The /ResetBase argument was not used in this cleanup.

Re-analyzing the Component Store to see Changes in Size
Re-analyzing the Component Store to see Changes in Size

Repairing an Image Online

If you’re still unsatisfied with how your Windows 10 performs after cleaning up the component store, then it’s time to jump into repairing your Windows 10 image.

There are two ways to repair an image using the online method, using /Online switch and /Online switch with /Source argument. But you’ll start with the /Online switch for this tutorial as it does not require a lot of effort.

Run the command below to repair (/RestoreHealth) your Windows 10 image (/Cleanup-Image). The /Online switch below targets the current working Windows 10 OS to repair, while /RestoreHealth restores your image tip-top shape.

This command uses Windows Update to get the required files to fix corruptions on your Windows 10 image.

Dism /Online /Cleanup-Image /RestoreHealth

Now, restart your device after successfully repairing your Windows 10 image, and see if there are changes in how your Windows 10 performs.

Repairing the Windows 10 image Online using Features on Demand as the Source
Repairing the Windows 10 image Online using Features on Demand as the Source

Repairing an Image Offline with a Windows 10 Image Copy

If, for any reason that repairing your Windows 10 image online fails, you can repair your image offline with a fresh copy of a Windows 10 image. How? You’ll use the Windows Media Creation Tool to download an ISO file of a Windows 10 image.

1. Download and use the Windows Media Creation Tool to get a fresh copy of the Windows 10 image in an ISO file.

2. Next, open File Explorer, and locate your ISO file. Right click on the ISO file, and select Mount, as shown below, to mount your ISO file.

There’s no need to burn the ISO file into a blank DVD because Windows 10 can virtually mount ISO files.

Mounting the ISO File to a Virtual Drive
Mounting the ISO File to a Virtual Drive

3. After you mount the image, take note of the mounted drive letter, and check the sources folder of your image to confirm if you have either install.wim or install.esd. You’ll need this information for the next step.

Checking the Virtual Drive Letter of the Mounted Image
Checking the Virtual Drive Letter of the Mounted Image

4. Run the following command to repair your image with a Windows 10 image source (/Source). The /LimitAccess parameter prevents DISM from using Windows Update as a repair source. Replace the following value in the command accordingly:

  • G: – with the actual drive letter you noted in step three.
  • win_image – with either install.wim or install.esd that you noted in step three.
Dism /Online /Cleanup-Image /RestoreHealth /Source:G:\sources\win_image /LimitAccess
Repairing the Image Online with a Fresh Copy of Windows 10 Image as the Source
Repairing the Image Online with a Fresh Copy of Windows 10 Image as the Source

5. Finally, restart your device after the successful repair, and your Windows 10 should now be fully functional.

Repairing an Image Offline

Perhaps a client tasked you to repair an offline Windows 10 image. If so, appending the /Image switch can help, where you’ll specify the path to the root directory of the offline image copy.

1. Mount your ISO and confirm the drive letter as you did in the “Repairing an Image with a Windows 10 Image Copy” section (steps two-three).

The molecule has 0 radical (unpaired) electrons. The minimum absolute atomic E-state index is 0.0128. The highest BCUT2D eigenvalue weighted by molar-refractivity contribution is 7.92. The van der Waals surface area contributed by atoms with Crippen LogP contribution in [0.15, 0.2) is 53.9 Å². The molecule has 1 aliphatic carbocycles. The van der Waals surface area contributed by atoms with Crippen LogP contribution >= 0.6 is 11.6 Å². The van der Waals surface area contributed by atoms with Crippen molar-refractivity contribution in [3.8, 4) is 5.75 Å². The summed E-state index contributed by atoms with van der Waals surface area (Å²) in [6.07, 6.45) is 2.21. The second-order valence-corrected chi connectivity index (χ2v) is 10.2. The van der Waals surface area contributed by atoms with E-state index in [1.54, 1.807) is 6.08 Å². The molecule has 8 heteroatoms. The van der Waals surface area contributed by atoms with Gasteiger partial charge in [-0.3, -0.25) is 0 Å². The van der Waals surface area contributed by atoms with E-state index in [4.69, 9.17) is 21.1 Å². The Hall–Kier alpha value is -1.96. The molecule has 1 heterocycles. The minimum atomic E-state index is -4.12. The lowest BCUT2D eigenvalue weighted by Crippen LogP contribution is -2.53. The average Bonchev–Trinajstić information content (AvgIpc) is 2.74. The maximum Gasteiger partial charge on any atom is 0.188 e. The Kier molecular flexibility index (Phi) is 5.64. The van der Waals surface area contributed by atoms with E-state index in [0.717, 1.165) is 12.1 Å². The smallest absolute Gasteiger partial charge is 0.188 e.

You can skip this step if you have an image only instead of an ISO.

2. Next, check whether you have the install.esd or install.wim file. If you have the install.esd file, convert the file to install.wim, so you can mount the image on a folder (step four).

If you have the install.wim file already, you can jump to step five to repair your Windows 10 image.

For this tutorial, the converted install.wim file is saved on the C:\ drive directly, but you can save it on your preferred location.

Converting the image from .esd to .wim is required since /Mount-Wim option only mounts .wim files.

3. Create a folder with your preferred name where you’ll mount the offline image (install.wim). But for this tutorial, the folder is named C:\Offline.

4. Now, run the below command to mount the image (install.wim) to your dedicated folder (C:\Offline). Replace C:\install.wim with your image’s file path and C:\Offline with your dedicated offline image’s root folder.

DISM /Mount-Wim /WimFile:"C:\install.wim" /index:1 /MountDir:"C:\Offline"
Mounting the Offline Image
Mounting the Offline Image

5. Finally, run the following command to repair your Windows 10 image offline (/Image) using your mounted Windows 10 image as the source (/Source).

Change the paths in the command below accordingly:

  • G:\sources\install.esd – your mounted Windows 10 image path.
  • C:\Offline – the root directory of your offline Windows 10 image.
Dism /Image:C:\Offline /Cleanup-Image /RestoreHealth /Source:G:\Sources\install.esd
Repairing the Offline Image
Repairing the Offline Image

Repairing an Image Using /Cleanup-MountPoints

You’ve seen how DISM commands can fix your image online and offline. But on some occasions, an image can be corrupted while altering it with DISM. How do you fix it? You’ll clean up the mount points of your image with the /Cleanup-Mountpoints option.

Run the below command to clean up your image’s mount points. This command does not unmount any mounted image but removes resources associated with a corrupted image.

Dism /Cleanup-Mountpoints
Removing Resources Associated with a Corrupted Image
Removing Resources Associated with a Corrupted Image

Now, restart your device after the cleanup and see if your Windows 10 image is working fine.

Conclusion

In this article, you have learned to scan, check, and restore your Windows 10 image using DISM cleanup-image. Cleanup-Image is an excellent tool for getting your computer back on track and is just one of the commands you can run with DISM.

Learning how to repair your computer is one thing and applying that knowledge is another. Now that you know how to do it yourself, it’s up to you to take action.

Hate ads? Want to support the writer? Get many of our tutorials packaged as an ATA Guidebook.

Explore ATA Guidebooks

Looks like you're offline!